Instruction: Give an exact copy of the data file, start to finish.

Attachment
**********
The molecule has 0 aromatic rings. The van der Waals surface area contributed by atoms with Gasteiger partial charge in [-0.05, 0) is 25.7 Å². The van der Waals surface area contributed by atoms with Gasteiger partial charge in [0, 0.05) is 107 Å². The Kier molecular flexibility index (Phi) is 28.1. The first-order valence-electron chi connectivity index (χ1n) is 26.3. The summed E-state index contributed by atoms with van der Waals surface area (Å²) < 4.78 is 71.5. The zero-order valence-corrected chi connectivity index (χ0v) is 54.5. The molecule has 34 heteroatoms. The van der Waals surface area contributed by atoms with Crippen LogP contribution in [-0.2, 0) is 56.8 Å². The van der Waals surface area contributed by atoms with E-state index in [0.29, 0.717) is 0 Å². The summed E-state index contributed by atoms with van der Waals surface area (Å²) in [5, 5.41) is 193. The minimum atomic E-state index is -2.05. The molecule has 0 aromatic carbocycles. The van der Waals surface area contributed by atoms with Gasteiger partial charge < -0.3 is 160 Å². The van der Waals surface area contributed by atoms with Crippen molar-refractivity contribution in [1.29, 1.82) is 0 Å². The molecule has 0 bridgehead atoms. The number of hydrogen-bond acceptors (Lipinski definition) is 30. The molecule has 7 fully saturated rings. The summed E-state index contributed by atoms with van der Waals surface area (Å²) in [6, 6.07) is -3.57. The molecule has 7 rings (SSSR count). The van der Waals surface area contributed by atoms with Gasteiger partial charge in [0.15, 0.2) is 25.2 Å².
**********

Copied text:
The molecule has 0 aromatic rings. The van der Waals surface area contributed by atoms with Gasteiger partial charge in [-0.05, 0) is 25.7 Å². The van der Waals surface area contributed by atoms with Gasteiger partial charge in [0, 0.05) is 107 Å². The Kier molecular flexibility index (Phi) is 28.1. The first-order valence-electron chi connectivity index (χ1n) is 26.3. The summed E-state index contributed by atoms with van der Waals surface area (Å²) < 4.78 is 71.5. The zero-order valence-corrected chi connectivity index (χ0v) is 54.5. The molecule has 34 heteroatoms. The van der Waals surface area contributed by atoms with Crippen LogP contribution in [-0.2, 0) is 56.8 Å². The van der Waals surface area contributed by atoms with E-state index in [0.29, 0.717) is 0 Å². The summed E-state index contributed by atoms with van der Waals surface area (Å²) in [5, 5.41) is 193. The minimum atomic E-state index is -2.05. The molecule has 0 aromatic carbocycles. The van der Waals surface area contributed by atoms with Gasteiger partial charge < -0.3 is 160 Å². The van der Waals surface area contributed by atoms with Crippen molar-refractivity contribution in [1.29, 1.82) is 0 Å². The molecule has 0 bridgehead atoms. The number of hydrogen-bond acceptors (Lipinski definition) is 30. The molecule has 7 fully saturated rings. The summed E-state index contributed by atoms with van der Waals surface area (Å²) in [6, 6.07) is -3.57. The molecule has 7 rings (SSSR count). The van der Waals surface area contributed by atoms with Gasteiger partial charge in [0.15, 0.2) is 25.2 Å².